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anonymous
 4 years ago
Probability question challenge. Two players roll an \(n\)sided dice. The player who fails to get better rolls than previous ones loses. How likely is it for the first player to win?
anonymous
 4 years ago
Probability question challenge. Two players roll an \(n\)sided dice. The player who fails to get better rolls than previous ones loses. How likely is it for the first player to win?

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anonymous
 4 years ago
Best ResponseYou've already chosen the best response.0@UnkleRhaukus @TuringTest @KingGeorge @experimentX @estudier

TuringTest
 4 years ago
Best ResponseYou've already chosen the best response.0I am terrible at probability, but everyone always asks me about it.

TuringTest
 4 years ago
Best ResponseYou've already chosen the best response.0I'll be curious to hear what others say though

anonymous
 4 years ago
Best ResponseYou've already chosen the best response.0So am I. Took me like 3 days to solve this. But I do have the solution.

anonymous
 4 years ago
Best ResponseYou've already chosen the best response.0I think this is geometric distribution?

anonymous
 4 years ago
Best ResponseYou've already chosen the best response.0Well, no I don't think so.

anonymous
 4 years ago
Best ResponseYou've already chosen the best response.0@Mariantheduke You might be interested. This problem came from the physics dept.

anonymous
 4 years ago
Best ResponseYou've already chosen the best response.0I do not think this solution works.

anonymous
 4 years ago
Best ResponseYou've already chosen the best response.01/n * (n)/n + 1/n *(n1)/n + 1/n * (n2)/n+...

anonymous
 4 years ago
Best ResponseYou've already chosen the best response.01/n^2 (n+n1+n2+n3+...nn)

anonymous
 4 years ago
Best ResponseYou've already chosen the best response.0on the right track, but not it.

anonymous
 4 years ago
Best ResponseYou've already chosen the best response.0Did I missed something?

anonymous
 4 years ago
Best ResponseYou've already chosen the best response.0The answer is\[\left(1\frac1n\right)^{nr}\]where \(r\) is the roll that has just occurred, and \(n\) the number of sides the dice has.

anonymous
 4 years ago
Best ResponseYou've already chosen the best response.0@saifoo.khan This would interest you, methinks.

anonymous
 4 years ago
Best ResponseYou've already chosen the best response.0I'm sorry, that's the probability for the first player to lose. Wait a second.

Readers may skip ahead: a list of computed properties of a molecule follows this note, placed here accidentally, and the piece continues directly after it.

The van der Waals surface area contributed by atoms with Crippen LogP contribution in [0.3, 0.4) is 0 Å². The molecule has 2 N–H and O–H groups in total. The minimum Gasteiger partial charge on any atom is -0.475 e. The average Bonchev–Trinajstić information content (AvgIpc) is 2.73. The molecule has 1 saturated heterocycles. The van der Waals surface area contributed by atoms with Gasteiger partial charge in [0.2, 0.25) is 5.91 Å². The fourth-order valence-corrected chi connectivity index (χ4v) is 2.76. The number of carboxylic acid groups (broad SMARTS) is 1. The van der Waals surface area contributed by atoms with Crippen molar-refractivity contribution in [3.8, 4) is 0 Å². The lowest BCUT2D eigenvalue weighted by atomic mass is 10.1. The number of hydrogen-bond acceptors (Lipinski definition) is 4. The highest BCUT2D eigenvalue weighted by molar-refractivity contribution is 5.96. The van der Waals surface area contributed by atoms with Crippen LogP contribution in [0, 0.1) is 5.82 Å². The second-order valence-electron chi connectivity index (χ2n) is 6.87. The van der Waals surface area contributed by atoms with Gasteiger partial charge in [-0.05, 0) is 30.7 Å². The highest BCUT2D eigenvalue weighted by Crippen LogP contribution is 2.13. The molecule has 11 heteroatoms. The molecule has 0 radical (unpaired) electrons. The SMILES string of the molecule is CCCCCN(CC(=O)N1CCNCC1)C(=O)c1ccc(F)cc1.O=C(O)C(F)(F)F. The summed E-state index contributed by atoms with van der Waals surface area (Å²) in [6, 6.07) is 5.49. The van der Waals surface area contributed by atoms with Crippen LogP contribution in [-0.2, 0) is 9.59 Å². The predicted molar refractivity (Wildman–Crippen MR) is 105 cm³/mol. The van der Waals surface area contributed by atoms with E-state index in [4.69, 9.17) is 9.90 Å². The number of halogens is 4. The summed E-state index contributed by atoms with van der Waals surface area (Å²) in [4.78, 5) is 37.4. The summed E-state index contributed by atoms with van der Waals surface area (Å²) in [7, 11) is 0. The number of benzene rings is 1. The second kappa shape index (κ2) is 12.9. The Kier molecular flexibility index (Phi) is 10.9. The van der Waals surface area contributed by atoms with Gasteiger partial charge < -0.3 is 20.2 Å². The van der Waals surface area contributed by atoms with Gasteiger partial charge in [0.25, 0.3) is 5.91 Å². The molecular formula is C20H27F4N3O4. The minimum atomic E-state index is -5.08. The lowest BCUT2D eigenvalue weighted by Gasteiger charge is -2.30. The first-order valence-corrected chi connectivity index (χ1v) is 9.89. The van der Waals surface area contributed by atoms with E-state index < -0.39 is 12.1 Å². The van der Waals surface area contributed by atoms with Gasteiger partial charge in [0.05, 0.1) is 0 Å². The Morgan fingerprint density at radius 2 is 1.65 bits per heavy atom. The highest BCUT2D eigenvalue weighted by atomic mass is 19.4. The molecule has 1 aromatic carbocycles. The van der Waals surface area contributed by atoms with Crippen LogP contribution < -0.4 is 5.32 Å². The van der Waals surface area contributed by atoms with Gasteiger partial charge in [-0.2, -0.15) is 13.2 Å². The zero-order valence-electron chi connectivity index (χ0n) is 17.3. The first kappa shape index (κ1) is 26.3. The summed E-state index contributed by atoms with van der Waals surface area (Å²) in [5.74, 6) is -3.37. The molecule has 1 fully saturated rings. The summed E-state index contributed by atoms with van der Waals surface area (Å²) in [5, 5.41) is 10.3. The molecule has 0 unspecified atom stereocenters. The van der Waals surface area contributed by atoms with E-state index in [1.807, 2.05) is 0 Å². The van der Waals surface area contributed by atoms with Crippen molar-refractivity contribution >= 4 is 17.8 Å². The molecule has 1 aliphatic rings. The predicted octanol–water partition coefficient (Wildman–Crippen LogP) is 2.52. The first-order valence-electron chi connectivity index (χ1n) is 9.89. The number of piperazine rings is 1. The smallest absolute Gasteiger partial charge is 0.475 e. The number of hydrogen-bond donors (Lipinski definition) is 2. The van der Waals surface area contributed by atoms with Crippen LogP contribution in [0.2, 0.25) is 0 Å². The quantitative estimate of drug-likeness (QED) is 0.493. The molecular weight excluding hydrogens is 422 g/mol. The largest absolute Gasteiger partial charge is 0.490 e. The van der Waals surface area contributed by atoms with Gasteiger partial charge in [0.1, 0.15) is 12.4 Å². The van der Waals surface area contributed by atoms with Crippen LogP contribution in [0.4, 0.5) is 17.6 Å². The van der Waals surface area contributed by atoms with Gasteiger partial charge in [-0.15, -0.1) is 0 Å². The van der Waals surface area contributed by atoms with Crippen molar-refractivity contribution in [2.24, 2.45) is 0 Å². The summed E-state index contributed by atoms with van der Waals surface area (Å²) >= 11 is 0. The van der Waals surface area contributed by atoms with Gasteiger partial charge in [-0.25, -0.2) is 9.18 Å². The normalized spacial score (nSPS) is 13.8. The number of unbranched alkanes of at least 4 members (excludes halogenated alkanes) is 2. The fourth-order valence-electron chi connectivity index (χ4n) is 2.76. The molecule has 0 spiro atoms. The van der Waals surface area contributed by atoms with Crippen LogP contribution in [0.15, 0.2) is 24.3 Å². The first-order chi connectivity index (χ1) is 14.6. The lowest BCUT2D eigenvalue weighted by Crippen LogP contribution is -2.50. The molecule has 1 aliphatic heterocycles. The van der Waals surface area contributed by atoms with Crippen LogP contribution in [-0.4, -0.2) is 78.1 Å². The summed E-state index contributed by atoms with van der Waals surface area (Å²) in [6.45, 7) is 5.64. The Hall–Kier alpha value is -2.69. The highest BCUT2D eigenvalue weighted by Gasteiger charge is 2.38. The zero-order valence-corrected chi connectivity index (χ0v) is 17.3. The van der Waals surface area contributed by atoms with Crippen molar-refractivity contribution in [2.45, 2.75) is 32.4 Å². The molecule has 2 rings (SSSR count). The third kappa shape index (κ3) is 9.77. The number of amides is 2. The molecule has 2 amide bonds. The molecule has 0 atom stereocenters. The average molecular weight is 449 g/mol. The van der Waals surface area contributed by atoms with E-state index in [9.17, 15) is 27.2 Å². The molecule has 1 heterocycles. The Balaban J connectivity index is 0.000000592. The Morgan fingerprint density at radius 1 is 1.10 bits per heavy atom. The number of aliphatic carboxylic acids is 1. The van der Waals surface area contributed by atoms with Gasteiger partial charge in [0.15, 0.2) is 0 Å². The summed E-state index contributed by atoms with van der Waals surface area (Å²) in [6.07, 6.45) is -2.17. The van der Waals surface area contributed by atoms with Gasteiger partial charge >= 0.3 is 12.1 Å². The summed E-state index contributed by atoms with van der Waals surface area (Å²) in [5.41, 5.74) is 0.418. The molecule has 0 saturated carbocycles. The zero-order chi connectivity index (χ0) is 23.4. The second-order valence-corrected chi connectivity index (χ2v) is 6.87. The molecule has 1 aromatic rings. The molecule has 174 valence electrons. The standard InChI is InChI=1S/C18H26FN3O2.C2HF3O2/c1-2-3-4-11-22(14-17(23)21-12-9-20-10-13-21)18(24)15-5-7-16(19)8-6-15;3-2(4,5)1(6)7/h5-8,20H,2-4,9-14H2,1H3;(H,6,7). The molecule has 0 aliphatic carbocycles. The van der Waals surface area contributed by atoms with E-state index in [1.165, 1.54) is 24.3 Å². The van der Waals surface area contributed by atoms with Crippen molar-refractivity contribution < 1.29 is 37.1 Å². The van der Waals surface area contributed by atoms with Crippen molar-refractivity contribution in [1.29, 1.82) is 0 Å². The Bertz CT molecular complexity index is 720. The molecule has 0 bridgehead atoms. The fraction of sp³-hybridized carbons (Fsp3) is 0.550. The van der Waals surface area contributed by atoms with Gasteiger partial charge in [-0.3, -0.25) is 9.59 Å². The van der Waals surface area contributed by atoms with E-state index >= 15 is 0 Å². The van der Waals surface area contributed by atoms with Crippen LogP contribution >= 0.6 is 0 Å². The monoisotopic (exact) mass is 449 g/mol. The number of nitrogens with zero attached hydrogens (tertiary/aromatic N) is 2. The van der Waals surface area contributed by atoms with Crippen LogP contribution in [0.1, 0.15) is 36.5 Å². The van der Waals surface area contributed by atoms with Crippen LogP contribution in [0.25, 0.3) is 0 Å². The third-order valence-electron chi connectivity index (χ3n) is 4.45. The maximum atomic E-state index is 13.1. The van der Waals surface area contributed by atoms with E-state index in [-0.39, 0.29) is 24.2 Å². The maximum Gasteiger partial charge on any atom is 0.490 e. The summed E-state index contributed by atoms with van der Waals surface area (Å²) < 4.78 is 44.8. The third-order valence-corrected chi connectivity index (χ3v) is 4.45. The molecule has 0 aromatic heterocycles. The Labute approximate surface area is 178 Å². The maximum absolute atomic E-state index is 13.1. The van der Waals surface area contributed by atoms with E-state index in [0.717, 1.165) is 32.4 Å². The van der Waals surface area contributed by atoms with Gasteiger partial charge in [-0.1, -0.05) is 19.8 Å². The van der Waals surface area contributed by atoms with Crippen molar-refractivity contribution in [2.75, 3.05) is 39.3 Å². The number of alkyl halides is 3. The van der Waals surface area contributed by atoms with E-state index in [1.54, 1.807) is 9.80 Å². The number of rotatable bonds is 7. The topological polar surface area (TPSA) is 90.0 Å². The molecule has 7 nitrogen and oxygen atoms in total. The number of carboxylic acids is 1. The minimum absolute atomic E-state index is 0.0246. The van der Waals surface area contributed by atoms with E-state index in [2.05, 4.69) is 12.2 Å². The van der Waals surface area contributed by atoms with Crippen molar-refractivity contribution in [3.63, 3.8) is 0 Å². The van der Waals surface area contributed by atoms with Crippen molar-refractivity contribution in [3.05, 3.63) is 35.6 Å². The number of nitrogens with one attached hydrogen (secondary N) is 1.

anonymous
 4 years ago
Best ResponseYou've already chosen the best response.0The probability that the first player wins is\[1\left(1\frac1n\right)^n\]where \(r=0\).

anonymous
 4 years ago
Best ResponseYou've already chosen the best response.0I got dw:1349578761373:dw

anonymous
 4 years ago
Best ResponseYou've already chosen the best response.0I have it in good confidence that my answer is correct. I don't know what assumption you made that was wrong, though.

anonymous
 4 years ago
Best ResponseYou've already chosen the best response.0Well, goodnight, Sir. I will see you another day perhaps.

saifoo.khan
 4 years ago
Best ResponseYou've already chosen the best response.0@badreferences : No man! I can't do probability. :S

anonymous
 4 years ago
Best ResponseYou've already chosen the best response.0when n=1 and n=2 your and my answer gives the same result Now, when n=3 according to u the answer is 0.7037 and according to me the answer is 0.66666 Now, when n=3 we can do it in a simple way. 1/3 *1 + 1/3 *2/3 + 1/3 *1/3 = 0.66666

anonymous
 4 years ago
Best ResponseYou've already chosen the best response.0If you know r, then its a conditional probability. the actual question was what was the overall probability of the first player winning (regardless of his roll)

anonymous
 4 years ago
Best ResponseYou've already chosen the best response.0@gregohb That sets \(r=0\).

UnkleRhaukus
 4 years ago
Best ResponseYou've already chosen the best response.0each player rolles the same dice with expectation value \(\langle roll\rangle\) the players are expected to roll the same number there will be variation in the result , hence player one will win half of these and play two will win the other half , occasionally the players will roll the same number and in this event play one wins, so if they play for a long time player one is more likely to win

anonymous
 4 years ago
Best ResponseYou've already chosen the best response.0There is something wrong with the original problem. If they roll one each, and stop, and first guys loses. Thats one thing. Or if they keep rolling until one loses, what if they both lose simultaneously. Or what if they keep rolling over and over again and each one wins some and loses some? Then do they keep count? Its not clear. The prob of one guy losing on his own from one roll to the next is (1/n)*(0 + 1/n + 2/n + ... (n1)/n) = (n1)*n/(2n^2) = (n1)/(2n) = a The probablity of the other guy to not lose is 1a. So For 1st guy to lose and second guy to win (since these are indepedendent events) is a*(1a). Now if there is a series of rolls and first must continue to lose and 2nd guy continue to win, or whatever, then that needs to be expanded. but i am not clear what the problem is actually asking precisely.
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